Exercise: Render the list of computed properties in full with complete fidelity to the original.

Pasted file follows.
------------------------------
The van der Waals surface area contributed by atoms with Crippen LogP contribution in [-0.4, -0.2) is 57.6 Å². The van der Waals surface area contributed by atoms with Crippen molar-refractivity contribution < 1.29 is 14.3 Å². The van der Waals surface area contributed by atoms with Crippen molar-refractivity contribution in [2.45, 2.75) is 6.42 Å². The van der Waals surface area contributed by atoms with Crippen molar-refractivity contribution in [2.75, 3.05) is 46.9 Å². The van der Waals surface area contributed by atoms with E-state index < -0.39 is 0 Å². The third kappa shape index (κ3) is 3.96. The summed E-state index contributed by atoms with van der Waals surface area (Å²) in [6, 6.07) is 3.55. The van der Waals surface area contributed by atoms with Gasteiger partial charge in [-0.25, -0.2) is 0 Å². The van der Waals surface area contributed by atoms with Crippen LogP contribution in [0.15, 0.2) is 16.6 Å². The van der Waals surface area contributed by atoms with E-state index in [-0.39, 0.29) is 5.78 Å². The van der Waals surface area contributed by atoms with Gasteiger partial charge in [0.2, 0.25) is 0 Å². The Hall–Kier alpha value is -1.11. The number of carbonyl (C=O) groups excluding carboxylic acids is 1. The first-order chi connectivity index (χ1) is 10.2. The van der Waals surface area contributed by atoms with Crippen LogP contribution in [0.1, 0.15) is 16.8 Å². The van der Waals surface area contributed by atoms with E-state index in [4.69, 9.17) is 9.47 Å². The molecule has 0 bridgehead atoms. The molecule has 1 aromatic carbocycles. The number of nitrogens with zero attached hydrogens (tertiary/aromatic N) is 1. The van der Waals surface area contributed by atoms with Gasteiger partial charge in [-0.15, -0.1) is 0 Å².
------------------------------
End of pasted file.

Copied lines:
The van der Waals surface area contributed by atoms with Crippen LogP contribution in [-0.4, -0.2) is 57.6 Å². The van der Waals surface area contributed by atoms with Crippen molar-refractivity contribution < 1.29 is 14.3 Å². The van der Waals surface area contributed by atoms with Crippen molar-refractivity contribution in [2.45, 2.75) is 6.42 Å². The van der Waals surface area contributed by atoms with Crippen molar-refractivity contribution in [2.75, 3.05) is 46.9 Å². The van der Waals surface area contributed by atoms with E-state index < -0.39 is 0 Å². The third kappa shape index (κ3) is 3.96. The summed E-state index contributed by atoms with van der Waals surface area (Å²) in [6, 6.07) is 3.55. The van der Waals surface area contributed by atoms with Gasteiger partial charge in [-0.25, -0.2) is 0 Å². The van der Waals surface area contributed by atoms with Crippen LogP contribution in [0.15, 0.2) is 16.6 Å². The van der Waals surface area contributed by atoms with E-state index in [-0.39, 0.29) is 5.78 Å². The van der Waals surface area contributed by atoms with Gasteiger partial charge in [0.2, 0.25) is 0 Å². The Hall–Kier alpha value is -1.11. The number of carbonyl (C=O) groups excluding carboxylic acids is 1. The first-order chi connectivity index (χ1) is 10.2. The van der Waals surface area contributed by atoms with Crippen LogP contribution in [0.1, 0.15) is 16.8 Å². The van der Waals surface area contributed by atoms with E-state index in [4.69, 9.17) is 9.47 Å². The molecule has 0 bridgehead atoms. The molecule has 1 aromatic carbocycles. The number of nitrogens with zero attached hydrogens (tertiary/aromatic N) is 1. The van der Waals surface area contributed by atoms with Gasteiger partial charge in [-0.15, -0.1) is 0 Å².